J. Donaldson ISO accredition / certification
1987 Copenhague
12e General Assembly
   
    G. Berchtold Licensing and accreditation of laboratories
H. Bernth
W. Boyce Quality Management
K. Albutt
D. Stanger
H. Hochschwender The future of UILI
1988 Wiesbaden
Symposium
   
    K. Albutt (UK) The organization of the future
R. Cienfuegos (E)
A. Bryden (F)
J. Ware (ISO/CASCO) Capacity testing in Europe
J. MacMillan (CEE)
H. Bernth (DK)
J. Summerfield (UK)
1990 Rotterdam
13e General Assembly
   
    E. Niël Laboratory Accreditation

And other topics
Van Leemput
N. Velthorst
1993 Cambridge
14e General Assembly and International Symposium
   
    J. McMillan European legislation on Consultants and Testing Laboratories
D. Stanger
B. Henderson
A. Bryden
G. Gagnon
And 14 other reporters

So far I have only made but a brief overview of the principal issues presented and discussed within the U.I.L.I. in order to highlight the interest with which our Union has followed, and even in some case has been ahead, to the evolution of these issues, especially the accreditation of the public, private and independent Trial and Analysis Laboratories. Other performance field has been especially developed by some members of U.I.L.I., among them, H. Hochschwender and above all by D. Stanger.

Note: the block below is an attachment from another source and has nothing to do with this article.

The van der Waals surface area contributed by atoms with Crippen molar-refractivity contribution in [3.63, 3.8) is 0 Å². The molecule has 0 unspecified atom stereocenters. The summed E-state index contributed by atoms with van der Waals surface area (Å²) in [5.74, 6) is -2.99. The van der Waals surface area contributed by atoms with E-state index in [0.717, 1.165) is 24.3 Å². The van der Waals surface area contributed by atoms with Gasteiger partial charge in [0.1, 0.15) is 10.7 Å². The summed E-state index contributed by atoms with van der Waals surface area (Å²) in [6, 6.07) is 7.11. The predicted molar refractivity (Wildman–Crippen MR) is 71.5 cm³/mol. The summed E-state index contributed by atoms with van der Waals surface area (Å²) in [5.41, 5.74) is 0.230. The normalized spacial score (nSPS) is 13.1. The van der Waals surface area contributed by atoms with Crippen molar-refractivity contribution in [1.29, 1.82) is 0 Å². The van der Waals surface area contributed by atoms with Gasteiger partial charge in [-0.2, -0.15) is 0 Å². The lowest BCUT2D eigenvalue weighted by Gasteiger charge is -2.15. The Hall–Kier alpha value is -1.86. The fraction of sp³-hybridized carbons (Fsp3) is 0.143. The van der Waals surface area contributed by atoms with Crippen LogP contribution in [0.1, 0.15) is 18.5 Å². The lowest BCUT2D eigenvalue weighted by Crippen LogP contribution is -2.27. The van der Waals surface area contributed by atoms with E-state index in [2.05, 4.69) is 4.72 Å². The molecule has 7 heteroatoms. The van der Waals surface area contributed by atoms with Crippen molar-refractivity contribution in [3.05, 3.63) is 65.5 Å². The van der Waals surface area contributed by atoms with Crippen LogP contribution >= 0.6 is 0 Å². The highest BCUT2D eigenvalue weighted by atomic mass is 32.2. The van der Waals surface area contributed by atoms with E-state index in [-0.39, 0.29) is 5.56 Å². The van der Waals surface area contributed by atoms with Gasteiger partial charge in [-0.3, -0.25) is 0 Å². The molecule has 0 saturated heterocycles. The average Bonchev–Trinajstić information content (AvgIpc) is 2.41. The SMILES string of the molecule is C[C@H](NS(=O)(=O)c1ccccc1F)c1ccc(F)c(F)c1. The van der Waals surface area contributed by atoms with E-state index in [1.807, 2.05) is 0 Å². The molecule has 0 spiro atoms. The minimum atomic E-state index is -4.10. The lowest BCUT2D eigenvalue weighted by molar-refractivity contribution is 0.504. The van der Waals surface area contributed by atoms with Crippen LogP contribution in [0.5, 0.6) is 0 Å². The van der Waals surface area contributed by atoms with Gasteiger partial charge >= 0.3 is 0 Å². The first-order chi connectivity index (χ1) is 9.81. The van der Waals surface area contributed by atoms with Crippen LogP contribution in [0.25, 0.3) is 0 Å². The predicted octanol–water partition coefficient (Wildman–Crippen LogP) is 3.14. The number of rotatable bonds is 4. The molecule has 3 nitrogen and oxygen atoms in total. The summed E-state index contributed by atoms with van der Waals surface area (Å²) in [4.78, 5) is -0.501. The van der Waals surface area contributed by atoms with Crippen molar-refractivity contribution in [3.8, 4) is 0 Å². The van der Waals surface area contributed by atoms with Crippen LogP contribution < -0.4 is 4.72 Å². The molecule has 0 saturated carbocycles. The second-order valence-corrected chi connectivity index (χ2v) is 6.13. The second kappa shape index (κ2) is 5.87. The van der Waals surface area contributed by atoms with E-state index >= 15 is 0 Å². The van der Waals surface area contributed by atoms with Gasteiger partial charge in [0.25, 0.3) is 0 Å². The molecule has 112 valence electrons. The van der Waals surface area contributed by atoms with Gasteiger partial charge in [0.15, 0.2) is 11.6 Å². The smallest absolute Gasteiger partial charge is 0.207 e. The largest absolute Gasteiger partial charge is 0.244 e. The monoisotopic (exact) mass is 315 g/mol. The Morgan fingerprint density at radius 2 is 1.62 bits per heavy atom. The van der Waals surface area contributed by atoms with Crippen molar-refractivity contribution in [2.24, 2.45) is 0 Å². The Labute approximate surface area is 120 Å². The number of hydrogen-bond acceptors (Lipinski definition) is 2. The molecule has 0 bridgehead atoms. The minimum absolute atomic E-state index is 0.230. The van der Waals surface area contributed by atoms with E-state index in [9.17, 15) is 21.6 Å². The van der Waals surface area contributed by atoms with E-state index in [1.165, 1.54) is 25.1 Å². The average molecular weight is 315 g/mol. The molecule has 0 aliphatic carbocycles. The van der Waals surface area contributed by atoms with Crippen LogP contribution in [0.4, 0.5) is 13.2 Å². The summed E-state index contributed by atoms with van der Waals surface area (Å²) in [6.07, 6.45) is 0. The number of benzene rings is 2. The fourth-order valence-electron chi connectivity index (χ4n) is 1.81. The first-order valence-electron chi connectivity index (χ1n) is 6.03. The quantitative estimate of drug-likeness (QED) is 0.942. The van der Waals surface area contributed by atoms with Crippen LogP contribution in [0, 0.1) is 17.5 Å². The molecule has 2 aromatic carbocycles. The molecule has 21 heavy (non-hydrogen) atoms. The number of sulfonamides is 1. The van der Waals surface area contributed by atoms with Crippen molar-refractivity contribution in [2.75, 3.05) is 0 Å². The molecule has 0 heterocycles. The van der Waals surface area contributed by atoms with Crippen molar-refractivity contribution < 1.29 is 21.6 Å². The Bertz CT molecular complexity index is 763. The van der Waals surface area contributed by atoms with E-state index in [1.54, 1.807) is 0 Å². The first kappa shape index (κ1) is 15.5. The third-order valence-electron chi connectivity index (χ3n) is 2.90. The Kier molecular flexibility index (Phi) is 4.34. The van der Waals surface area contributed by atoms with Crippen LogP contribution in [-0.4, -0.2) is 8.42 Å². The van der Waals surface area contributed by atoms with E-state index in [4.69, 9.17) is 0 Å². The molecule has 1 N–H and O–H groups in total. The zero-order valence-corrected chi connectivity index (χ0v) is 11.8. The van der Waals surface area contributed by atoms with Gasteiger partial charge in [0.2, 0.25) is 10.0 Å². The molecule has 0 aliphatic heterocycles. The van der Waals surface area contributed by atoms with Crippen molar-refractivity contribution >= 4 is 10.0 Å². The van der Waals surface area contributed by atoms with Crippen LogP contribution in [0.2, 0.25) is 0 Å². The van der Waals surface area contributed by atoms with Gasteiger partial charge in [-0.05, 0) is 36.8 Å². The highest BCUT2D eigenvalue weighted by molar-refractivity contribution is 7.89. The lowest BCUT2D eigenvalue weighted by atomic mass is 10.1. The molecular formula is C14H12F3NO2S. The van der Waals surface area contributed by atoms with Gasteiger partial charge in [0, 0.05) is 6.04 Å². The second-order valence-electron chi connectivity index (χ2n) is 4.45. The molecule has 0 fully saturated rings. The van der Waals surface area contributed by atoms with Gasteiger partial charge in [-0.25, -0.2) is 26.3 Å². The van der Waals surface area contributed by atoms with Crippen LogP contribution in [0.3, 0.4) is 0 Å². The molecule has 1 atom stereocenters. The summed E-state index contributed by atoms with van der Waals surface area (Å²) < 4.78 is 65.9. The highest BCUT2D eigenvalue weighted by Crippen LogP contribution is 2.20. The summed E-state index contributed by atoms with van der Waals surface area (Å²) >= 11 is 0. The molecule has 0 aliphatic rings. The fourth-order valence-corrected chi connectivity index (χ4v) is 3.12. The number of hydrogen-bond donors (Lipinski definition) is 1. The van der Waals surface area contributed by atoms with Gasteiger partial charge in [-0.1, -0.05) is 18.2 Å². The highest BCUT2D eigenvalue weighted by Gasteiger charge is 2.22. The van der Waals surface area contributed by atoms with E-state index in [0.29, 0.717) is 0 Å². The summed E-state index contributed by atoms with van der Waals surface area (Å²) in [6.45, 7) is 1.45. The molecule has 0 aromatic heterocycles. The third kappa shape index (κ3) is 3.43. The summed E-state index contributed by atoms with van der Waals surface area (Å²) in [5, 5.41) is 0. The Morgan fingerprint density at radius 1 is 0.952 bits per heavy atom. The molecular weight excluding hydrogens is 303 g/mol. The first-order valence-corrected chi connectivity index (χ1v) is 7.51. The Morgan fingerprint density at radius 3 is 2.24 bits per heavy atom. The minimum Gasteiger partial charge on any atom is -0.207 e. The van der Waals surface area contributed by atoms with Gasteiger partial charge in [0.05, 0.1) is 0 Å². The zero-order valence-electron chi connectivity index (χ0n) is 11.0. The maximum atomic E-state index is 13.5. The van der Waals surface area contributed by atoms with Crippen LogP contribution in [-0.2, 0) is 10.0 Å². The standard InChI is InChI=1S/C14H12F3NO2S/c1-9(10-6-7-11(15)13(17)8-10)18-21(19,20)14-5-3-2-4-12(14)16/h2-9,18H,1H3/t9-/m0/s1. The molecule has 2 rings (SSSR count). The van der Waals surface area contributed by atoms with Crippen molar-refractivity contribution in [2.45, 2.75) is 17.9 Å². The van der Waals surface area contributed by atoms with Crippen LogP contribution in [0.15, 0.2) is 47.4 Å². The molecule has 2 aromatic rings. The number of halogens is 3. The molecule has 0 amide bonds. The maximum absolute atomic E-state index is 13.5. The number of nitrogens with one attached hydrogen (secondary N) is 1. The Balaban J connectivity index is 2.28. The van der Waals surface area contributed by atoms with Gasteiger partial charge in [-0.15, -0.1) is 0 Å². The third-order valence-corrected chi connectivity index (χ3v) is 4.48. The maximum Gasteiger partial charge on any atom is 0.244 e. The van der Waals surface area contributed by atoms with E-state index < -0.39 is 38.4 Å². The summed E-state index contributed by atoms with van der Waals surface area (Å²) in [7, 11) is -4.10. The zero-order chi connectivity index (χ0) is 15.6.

It deals with the active participation in ISO, ILAC, UNITED NATIONS, EUROLAB and EOTC. It is not necessary to insist on the extremely importance of making ourselves to be listened to at the different levels of these international organizations.
The publication and advertisement of our NEWSLETTER (as a rule two by year), backed by Hermann Hochschwender should be recalled.

Likewise, the general evolution of the economic and professional systems and, especially the changes in the internal structure of the laboratories, has obliged to make several changes to our by-laws, which have been accomplished in the following dates:

  • 3 June1969
  • 30 October 1978
  • 6 June1983
  • 15 June 1987
  • 24 September 1993
The last two reviews are especially important because the different possibilities of association and affiliation to U.I.L.I. were established in 1987, and in 1993, the conditions, by which a private laboratory was set to be independent, were clearly outlined.

All this activity has been accomplished thanks to some people who have spent their time and work for the attainment of our ambitions in these projects. Firstly, the founders, among them it would be fair to recall the names of Mr. Robert Dubois, Mr. Georges Wolff, Mr. Wilhelm Fresenius Henry, Mr. Boddaert, Mr. Francois Verheyden and Claude Boudet.